Civil Engineering’s Dr. Loretta Li Speaks at Young WISE Event
Growing up in a family of only daughters and attending an all-girls school run by nuns, Civil Engineering Professor Dr. Loretta Li never thought to differentiate activities between genders. A rarity in 1950s Hong Kong, her father emphasized the importance of education for girls, supporting his daughters’ academic aspirations despite bewilderment from extended family and friends. Professor Li has carried her father’s positive attitude forward, forging a professional career in engineering at a time when there were few women in the field. Last week, Dr. Li was able to share her experiences in Engineering with young women aspiring to enter STEM fields at the inaugural Young WISE (Women in Science and Engineering) Networking and Women’s Empowerment Event.
Young WISE is a UBC-based student-run organization seeking to help young women from high-school through post-secondary launch successful careers in STEM. They have implemented a variety of initiatives, such as a tutor mentoring program for young girls passionate about science and technology, and the Innovation Challenge, an interactive evening hosted in partnership with the Rick Hansen Foundation, UBC Patient and Community Voices, and the Neil Squire Society, where students worked to solve an access challenge for people with disabilities. For the Networking and Women’s Empowerment Event, they gathered female professionals from a variety of fields to talk about their career paths with high school students from around the Lower Mainland. Presenters included UBC faculty from Chemistry, Computer Science, Dentistry, Forestry, Public Health, and Civil Engineering.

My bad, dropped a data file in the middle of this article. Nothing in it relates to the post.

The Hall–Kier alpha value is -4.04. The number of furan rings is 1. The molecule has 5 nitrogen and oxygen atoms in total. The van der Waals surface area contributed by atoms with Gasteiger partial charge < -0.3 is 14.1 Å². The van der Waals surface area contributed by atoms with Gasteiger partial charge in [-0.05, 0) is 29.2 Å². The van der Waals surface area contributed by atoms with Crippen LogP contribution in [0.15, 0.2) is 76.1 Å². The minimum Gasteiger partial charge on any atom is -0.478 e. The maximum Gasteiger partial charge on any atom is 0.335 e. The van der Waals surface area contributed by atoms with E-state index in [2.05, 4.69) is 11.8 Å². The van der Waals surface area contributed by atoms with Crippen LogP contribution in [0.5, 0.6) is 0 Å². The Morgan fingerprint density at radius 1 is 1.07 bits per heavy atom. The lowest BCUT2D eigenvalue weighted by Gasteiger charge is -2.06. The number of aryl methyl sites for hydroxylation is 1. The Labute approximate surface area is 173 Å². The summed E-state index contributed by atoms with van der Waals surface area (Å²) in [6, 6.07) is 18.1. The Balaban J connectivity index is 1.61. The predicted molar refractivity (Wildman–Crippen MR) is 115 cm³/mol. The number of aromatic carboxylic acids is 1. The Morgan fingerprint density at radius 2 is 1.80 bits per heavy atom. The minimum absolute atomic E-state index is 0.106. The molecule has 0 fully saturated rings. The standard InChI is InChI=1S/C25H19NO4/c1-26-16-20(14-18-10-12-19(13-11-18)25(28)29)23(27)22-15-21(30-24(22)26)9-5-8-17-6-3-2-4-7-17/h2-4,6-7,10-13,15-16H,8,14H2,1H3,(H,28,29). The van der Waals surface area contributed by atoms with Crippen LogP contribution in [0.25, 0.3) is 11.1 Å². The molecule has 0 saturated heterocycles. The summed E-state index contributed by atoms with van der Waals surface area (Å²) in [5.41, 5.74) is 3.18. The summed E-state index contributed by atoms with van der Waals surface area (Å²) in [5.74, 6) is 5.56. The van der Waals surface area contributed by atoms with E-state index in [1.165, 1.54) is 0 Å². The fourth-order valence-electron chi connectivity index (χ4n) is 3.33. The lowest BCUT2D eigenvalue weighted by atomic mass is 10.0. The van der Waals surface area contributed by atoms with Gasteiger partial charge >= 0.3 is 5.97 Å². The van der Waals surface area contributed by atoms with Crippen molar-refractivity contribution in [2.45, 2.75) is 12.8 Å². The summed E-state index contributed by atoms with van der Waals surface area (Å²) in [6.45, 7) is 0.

As a civil engineer, Dr. Li worked as a junior structural engineer, a bridge engineer and then a project engineer, but her insatiable curiosity inevitably led her back to academia, where she has studied geotechnical engineering, geo-environmental engineering and soil science. During her upbringing she was surrounded by environments that celebrated girls’ abilities, but when she entered the workforce she was the first woman in two of the engineering firms where she was employed, and experienced the uphill battle against gender bias faced by many women in STEM industries. At the Young WISE event, Dr. Li shared the message that if “I can do it, you can do it!” encouraging participants to cultivate confidence and a positive attitude to help them pursue their futures. “History is history, and we need to look forward.”
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